NBC's Winter Olympics coverage got off to a gold-medal start, with all-time record ratings for the opening ceremonies and hefty gains over the 1998 Winter Games on CBS for the first weekend of events, figures showed Monday.

The robust U.S. viewership was clearly helped in part from the heightened sense of patriotism in the wake of the Sept. 11 attacks, themes very much on display during the opening pageantry of the Salt Lake City Games on Friday night.

The results were a welcome reversal of fortune for NBC some 16 months after the network's tape-delayed coverage of the Summer Games from Sydney, Australia, limped across the finish line at a 32-year low in Olympics TV ratings.

Friday night's telecast from Utah's capital drew a household rating of 25.5, the biggest percentage of U.S. homes that has ever tuned an Olympic opening ceremony, summer or winter, according to Nielsen Media Research Inc.

Each rating point represents 1,055,000 homes, or 1 percent of U.S. households with TV sets.

The previous record for an Olympics opening ceremony dates back to the three-network world of 1960, when the Winter Olympics made their television debut in Squaw Valley, Calif., with a household rating of 24.2. The Los Angeles Summer Games of 1984 previously ranked as No. 2.

In terms of actual viewers, 72 million people tuned into Friday's opening extravaganza at some point during the telecast, surpassing the 1994 Games in Lillehammer, Norway, as the most watched in Winter Olympics history. The average audience for any given minute of the broadcast, considered a more accurate gauge of viewership, was a more modest 46 million people.

INCREASED LIVE COVERAGE

Ratings on Saturday and Sunday were less stratospheric but still marked strong increases over the first two days of competition during the 1998 Winter Games in Nagano, Japan, which aired on CBS.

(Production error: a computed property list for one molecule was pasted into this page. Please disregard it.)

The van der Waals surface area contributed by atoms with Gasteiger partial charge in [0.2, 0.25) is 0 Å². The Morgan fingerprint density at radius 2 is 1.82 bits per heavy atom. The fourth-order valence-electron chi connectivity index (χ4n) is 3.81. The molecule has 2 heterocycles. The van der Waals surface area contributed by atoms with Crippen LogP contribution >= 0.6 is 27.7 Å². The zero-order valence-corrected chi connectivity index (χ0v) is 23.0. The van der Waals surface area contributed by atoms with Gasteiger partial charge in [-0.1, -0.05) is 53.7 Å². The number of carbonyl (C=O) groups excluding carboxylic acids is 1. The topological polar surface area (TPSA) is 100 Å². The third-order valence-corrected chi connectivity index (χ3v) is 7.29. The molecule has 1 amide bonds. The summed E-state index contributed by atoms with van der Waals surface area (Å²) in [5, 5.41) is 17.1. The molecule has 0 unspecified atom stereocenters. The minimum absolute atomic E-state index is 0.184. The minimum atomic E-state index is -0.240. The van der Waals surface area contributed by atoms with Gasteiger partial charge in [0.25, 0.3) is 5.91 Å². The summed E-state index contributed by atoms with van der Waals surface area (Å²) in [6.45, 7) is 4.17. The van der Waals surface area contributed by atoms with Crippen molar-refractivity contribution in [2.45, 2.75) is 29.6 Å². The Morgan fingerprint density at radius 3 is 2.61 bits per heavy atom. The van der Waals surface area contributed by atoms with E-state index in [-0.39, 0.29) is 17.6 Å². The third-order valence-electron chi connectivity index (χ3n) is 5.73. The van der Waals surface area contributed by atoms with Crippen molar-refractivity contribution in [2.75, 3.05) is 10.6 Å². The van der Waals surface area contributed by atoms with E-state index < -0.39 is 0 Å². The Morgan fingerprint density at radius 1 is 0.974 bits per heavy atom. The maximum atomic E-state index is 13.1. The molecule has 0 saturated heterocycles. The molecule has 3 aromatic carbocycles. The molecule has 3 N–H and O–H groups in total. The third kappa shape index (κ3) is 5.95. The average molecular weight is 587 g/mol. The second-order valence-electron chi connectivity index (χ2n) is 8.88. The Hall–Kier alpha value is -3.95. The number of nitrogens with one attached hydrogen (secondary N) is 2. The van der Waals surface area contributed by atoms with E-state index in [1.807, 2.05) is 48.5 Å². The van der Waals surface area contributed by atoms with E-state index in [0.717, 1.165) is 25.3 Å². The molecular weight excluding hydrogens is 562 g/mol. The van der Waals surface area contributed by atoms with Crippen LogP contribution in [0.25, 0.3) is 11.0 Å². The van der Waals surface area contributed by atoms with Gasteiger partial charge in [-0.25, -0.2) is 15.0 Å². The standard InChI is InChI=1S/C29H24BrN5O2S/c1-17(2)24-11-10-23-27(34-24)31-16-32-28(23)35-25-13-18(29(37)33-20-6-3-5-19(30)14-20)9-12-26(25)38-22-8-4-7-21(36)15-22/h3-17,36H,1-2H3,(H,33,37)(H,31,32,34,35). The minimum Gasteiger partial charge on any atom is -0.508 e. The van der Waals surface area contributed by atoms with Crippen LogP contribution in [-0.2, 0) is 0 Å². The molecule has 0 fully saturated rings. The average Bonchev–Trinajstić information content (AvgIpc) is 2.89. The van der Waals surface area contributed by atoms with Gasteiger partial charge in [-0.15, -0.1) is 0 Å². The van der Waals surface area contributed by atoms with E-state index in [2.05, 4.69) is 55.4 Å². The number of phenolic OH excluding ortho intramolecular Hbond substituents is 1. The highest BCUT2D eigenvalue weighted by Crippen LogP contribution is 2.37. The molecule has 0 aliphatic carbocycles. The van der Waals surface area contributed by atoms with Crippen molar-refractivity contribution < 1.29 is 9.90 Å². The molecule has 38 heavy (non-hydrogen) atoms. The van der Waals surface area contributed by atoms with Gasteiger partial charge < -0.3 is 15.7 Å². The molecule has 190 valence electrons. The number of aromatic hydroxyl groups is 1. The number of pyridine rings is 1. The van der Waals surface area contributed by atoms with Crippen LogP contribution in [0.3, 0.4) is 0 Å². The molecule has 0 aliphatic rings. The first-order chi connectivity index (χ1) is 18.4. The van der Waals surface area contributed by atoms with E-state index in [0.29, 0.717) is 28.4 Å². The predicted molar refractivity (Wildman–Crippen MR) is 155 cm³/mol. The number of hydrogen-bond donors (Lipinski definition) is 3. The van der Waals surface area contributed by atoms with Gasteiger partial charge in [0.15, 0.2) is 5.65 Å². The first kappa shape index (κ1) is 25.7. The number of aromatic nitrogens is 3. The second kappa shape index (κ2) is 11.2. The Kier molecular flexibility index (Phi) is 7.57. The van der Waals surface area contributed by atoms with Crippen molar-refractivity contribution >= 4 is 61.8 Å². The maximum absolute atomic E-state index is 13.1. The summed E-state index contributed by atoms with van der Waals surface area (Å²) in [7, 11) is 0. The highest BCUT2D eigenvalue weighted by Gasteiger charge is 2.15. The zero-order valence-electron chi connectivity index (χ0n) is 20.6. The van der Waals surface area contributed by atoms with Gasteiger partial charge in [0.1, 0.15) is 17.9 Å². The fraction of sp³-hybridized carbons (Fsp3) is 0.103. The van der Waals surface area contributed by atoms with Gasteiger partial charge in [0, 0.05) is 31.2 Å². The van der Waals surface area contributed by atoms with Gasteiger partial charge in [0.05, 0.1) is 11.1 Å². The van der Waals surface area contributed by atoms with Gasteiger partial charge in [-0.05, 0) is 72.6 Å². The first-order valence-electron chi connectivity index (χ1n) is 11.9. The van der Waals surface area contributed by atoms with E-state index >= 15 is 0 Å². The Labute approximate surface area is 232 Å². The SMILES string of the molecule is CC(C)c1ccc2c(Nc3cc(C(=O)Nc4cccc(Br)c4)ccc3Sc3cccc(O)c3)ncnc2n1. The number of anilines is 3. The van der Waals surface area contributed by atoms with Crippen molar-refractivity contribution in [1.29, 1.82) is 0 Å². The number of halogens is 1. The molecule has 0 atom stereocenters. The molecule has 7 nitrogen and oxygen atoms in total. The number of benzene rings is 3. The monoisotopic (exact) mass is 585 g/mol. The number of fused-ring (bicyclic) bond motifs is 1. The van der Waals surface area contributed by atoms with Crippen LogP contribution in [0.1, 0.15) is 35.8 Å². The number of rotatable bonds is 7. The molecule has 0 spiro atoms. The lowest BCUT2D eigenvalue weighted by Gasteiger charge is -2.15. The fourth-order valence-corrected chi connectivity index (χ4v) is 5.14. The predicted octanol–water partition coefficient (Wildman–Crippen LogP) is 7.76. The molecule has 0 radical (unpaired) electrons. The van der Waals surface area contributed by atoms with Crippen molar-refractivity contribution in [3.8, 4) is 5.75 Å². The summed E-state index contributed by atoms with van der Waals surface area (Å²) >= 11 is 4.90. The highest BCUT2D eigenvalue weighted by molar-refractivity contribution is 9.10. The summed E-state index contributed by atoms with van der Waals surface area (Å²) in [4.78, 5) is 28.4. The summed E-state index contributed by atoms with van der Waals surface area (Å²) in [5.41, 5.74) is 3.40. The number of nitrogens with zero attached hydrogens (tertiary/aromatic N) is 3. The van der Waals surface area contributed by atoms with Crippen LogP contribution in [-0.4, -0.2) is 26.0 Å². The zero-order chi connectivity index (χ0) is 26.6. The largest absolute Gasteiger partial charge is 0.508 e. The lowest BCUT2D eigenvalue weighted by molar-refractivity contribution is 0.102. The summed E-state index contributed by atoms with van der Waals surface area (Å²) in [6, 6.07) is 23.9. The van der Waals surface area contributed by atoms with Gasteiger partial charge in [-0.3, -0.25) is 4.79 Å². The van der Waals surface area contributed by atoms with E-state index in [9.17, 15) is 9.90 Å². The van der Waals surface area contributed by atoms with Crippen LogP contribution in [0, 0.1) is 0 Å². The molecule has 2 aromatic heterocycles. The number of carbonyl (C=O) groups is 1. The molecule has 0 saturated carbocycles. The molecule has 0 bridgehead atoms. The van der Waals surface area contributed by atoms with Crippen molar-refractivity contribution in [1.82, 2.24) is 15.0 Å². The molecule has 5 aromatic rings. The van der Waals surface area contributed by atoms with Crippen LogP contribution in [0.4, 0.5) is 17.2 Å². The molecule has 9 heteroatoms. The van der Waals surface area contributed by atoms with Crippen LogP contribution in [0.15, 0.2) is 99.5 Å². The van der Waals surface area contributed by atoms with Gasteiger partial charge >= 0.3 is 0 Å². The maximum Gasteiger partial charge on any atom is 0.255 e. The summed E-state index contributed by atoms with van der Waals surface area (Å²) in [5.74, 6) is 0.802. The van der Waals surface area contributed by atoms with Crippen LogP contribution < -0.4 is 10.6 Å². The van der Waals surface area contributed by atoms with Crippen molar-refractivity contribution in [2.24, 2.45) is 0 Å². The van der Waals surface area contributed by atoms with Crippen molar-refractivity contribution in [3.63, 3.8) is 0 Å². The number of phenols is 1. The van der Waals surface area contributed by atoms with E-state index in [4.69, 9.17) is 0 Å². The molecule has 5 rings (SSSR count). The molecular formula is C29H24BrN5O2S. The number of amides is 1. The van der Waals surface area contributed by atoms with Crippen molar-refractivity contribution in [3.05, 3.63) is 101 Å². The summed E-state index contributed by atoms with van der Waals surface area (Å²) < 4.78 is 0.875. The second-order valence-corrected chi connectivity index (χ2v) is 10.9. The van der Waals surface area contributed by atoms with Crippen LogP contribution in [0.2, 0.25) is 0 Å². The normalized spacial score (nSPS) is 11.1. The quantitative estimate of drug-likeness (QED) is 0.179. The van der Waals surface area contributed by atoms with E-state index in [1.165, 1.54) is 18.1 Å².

Saturday night's prime-time NBC telecast, which included women's mogul skiing and the short program of pairs figure skating, averaged about 30 million viewers, about 10 million more than CBS' first day of events from Nagano. On Sunday night, which featured men's downhill skiing and the U.S. team's first gold-medal -- in women's snowboarding -- NBC drew 30.2 million viewers, down about 2 million from Nagano's third day.

But for Friday-through-Sunday combined, NBC averaged a household rating of 20.3, up 23 percent from the CBS' three-day average in Nagano.

As predicted, NBC benefited from increased live coverage from Utah compared with both the Summer Games from Sydney in October 2000 and the Nagano Winter Games in 1998, when the huge time difference between the Olympic venues and the United States forced tape delay coverage of all events.

Executives at NBC, which reportedly has spent $545 million for its U.S. broadcast rights to the quadrennial sports spectacular, have predicted this year's Winter Olympics could be as much as 25 percent more profitable than the Summer Games from Sydney.

The network said before the Games began that it had surpassed its target of $720 million in advertising sales for the 375 hours of Olympic programming planned for NBC and sister cable networks MSNBC and CNBC.

NBC is a unit of General Electric Corp. CBS is a unit of Viacom Inc.